Radiation burns appear similar to thermal burns. First degree burns will appear as dry, red skin. The victim may be in moderate pain and the site of the burn may itch. Second degree burns will appear as moist, red skin with small or large blisters. The skin will often begin to slough off in small pieces. Victims will be in moderate to severe pain.

Unlike thermal burns, symptoms of radiation burns may not present immediately upon exposure to the radiation source. The delay can range from a few hours to several weeks. Radiation recall is a specific type of delayed reaction where symptoms appear at the site of previous radiation exposure after exposure to another chemotherapy agent.

Complications

The greatest danger from radiation burns is the potential to cause damage to the cellular structure which can potentially lead to cell mutation and cancer. Even minor radiation burns can cause serious complications over time. Victims of radiation burns are at an increased risk of experiencing additional radiation burns in the future and should take increased precautions.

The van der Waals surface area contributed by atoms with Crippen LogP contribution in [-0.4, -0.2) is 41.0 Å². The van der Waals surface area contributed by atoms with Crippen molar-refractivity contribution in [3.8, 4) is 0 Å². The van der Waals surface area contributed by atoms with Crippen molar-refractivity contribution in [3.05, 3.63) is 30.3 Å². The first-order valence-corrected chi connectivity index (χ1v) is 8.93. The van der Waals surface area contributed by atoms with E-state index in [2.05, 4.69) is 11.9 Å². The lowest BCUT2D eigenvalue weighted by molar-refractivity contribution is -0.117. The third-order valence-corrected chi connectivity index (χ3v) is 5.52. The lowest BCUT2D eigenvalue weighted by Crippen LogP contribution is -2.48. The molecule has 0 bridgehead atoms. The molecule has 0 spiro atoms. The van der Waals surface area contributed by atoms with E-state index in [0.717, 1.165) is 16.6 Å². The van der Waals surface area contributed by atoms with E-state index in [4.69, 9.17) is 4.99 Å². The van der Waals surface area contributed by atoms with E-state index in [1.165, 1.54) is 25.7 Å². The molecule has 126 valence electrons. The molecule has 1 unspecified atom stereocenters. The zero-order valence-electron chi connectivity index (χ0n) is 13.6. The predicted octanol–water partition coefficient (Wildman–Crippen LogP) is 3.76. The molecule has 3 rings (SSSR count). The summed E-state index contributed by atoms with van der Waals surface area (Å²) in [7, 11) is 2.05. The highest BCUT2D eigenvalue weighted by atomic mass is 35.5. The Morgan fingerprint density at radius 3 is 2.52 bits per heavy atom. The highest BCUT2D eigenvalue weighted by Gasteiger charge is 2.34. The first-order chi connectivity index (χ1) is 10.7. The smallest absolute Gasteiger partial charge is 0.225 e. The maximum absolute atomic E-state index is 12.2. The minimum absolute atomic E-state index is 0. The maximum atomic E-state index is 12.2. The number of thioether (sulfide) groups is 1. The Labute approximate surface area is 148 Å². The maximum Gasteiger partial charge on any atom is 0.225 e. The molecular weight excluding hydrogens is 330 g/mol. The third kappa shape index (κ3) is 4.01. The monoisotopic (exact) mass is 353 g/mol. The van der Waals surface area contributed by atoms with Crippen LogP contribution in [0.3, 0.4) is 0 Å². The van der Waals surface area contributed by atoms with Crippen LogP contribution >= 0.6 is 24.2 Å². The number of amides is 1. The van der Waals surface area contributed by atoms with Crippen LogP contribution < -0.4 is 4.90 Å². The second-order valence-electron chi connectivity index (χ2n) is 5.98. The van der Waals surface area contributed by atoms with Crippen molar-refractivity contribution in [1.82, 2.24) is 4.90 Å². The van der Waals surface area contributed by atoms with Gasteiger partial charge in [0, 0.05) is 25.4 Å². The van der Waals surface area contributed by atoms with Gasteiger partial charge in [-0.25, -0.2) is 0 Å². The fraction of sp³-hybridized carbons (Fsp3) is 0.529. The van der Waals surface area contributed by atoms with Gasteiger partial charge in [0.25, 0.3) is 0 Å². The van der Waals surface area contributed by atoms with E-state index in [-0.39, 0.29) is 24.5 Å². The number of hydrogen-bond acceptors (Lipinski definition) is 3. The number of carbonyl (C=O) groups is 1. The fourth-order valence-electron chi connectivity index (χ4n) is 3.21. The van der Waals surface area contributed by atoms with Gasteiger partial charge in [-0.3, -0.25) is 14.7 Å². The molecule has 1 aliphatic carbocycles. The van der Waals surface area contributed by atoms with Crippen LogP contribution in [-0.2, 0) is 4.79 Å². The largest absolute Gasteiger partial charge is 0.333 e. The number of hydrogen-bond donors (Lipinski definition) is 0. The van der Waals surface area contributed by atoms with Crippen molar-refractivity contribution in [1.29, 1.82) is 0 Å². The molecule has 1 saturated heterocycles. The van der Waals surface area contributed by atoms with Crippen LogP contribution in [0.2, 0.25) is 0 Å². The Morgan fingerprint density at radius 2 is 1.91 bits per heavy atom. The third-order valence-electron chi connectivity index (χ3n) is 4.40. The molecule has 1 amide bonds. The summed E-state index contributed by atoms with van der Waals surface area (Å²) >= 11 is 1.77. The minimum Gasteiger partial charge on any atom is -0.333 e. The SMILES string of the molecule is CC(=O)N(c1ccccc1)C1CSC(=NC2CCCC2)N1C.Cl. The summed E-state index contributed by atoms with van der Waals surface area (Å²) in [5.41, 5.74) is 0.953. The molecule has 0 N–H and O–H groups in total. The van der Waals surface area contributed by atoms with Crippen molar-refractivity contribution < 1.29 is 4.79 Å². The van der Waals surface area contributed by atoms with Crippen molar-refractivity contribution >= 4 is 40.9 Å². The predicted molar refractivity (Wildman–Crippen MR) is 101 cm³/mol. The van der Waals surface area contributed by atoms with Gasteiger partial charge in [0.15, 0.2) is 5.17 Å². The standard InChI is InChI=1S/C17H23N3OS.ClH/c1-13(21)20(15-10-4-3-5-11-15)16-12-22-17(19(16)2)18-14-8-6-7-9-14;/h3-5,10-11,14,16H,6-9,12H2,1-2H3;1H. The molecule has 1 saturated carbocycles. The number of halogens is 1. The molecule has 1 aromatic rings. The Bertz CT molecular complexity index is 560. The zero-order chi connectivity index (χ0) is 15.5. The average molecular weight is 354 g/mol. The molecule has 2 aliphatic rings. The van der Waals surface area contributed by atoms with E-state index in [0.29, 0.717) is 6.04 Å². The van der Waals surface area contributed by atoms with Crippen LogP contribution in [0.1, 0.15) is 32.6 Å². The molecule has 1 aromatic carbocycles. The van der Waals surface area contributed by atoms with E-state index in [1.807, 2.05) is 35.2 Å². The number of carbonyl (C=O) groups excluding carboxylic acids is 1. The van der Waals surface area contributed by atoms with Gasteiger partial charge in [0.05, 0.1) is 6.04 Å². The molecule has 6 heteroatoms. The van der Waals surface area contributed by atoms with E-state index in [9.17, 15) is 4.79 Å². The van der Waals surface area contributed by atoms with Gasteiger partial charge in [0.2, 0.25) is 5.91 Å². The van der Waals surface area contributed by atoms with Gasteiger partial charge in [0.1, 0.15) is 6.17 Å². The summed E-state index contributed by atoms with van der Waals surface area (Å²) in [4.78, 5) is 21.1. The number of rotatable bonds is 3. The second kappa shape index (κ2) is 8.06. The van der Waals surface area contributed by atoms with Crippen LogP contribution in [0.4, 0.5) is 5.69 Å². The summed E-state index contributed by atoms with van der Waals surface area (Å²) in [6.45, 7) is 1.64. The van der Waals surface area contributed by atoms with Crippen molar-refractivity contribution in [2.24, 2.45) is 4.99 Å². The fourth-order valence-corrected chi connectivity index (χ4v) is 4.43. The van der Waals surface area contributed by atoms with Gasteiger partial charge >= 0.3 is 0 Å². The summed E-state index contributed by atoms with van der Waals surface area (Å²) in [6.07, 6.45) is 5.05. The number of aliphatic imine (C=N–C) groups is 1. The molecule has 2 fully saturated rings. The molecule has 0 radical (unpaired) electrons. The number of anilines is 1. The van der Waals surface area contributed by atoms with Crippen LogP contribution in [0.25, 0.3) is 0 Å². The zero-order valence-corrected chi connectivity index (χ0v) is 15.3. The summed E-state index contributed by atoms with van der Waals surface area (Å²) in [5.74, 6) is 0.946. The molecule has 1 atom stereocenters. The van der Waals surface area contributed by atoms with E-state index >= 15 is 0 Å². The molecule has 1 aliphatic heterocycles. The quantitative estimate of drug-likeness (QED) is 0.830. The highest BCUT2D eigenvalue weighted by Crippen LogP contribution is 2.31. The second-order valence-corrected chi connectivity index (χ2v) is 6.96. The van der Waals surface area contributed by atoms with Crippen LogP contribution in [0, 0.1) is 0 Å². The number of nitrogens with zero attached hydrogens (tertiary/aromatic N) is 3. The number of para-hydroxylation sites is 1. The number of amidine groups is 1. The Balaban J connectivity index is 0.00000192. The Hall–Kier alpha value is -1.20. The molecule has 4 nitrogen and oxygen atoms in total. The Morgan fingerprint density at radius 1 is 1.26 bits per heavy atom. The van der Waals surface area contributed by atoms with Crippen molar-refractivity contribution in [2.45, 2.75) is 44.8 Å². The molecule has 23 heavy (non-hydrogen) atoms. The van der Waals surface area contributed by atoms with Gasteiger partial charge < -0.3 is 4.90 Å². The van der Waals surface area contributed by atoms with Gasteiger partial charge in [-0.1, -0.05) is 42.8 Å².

Treatment

The burned area needs to be kept clean without causing additional damage. The skin will often be extra sensitive and tear more easily than healthy skin. Wash the area with warm water using unscented soap. Avoid using ointments or alcohol that may irritate the skin. Do not use a washcloths, loofahs, or sponges and avoid excessive rubbing which can tear the skin. Rinse well and pat dry.

The affected area should be kept moist using mild, fragrant free moisturizers. Avoid applying any makeup, perfumes, powders or aftershave. Wear soft, loose fitting clothing that covers the entire burn area and prevents additional exposure to radiation from the sun. In the case of severe irritation or discomfort, seek medical advice.

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Radiation Burns Infographic

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Kirk Morgan

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Billy Walker

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Will Walker

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Chuck Slaughter